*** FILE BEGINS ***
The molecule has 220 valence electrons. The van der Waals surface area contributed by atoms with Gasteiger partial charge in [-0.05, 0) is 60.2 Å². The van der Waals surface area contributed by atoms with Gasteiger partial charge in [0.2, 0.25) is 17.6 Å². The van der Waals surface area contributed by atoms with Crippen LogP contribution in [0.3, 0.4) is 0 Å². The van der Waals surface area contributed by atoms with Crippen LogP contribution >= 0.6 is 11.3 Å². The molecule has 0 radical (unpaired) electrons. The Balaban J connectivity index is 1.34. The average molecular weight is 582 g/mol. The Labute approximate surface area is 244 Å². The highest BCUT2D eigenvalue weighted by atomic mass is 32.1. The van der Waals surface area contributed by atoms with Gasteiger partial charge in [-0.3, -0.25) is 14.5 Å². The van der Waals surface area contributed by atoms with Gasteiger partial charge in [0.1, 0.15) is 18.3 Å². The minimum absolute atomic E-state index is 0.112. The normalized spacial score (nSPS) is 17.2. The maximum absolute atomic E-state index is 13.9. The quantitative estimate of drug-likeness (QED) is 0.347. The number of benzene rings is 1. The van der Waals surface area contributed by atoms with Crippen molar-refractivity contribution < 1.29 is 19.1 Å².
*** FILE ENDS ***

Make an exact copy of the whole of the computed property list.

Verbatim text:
The molecule has 220 valence electrons. The van der Waals surface area contributed by atoms with Gasteiger partial charge in [-0.05, 0) is 60.2 Å². The van der Waals surface area contributed by atoms with Gasteiger partial charge in [0.2, 0.25) is 17.6 Å². The van der Waals surface area contributed by atoms with Crippen LogP contribution in [0.3, 0.4) is 0 Å². The van der Waals surface area contributed by atoms with Crippen LogP contribution >= 0.6 is 11.3 Å². The molecule has 0 radical (unpaired) electrons. The Balaban J connectivity index is 1.34. The average molecular weight is 582 g/mol. The Labute approximate surface area is 244 Å². The highest BCUT2D eigenvalue weighted by atomic mass is 32.1. The van der Waals surface area contributed by atoms with Gasteiger partial charge in [-0.3, -0.25) is 14.5 Å². The van der Waals surface area contributed by atoms with Gasteiger partial charge in [0.1, 0.15) is 18.3 Å². The minimum absolute atomic E-state index is 0.112. The normalized spacial score (nSPS) is 17.2. The maximum absolute atomic E-state index is 13.9. The quantitative estimate of drug-likeness (QED) is 0.347. The number of benzene rings is 1. The van der Waals surface area contributed by atoms with Crippen molar-refractivity contribution < 1.29 is 19.1 Å².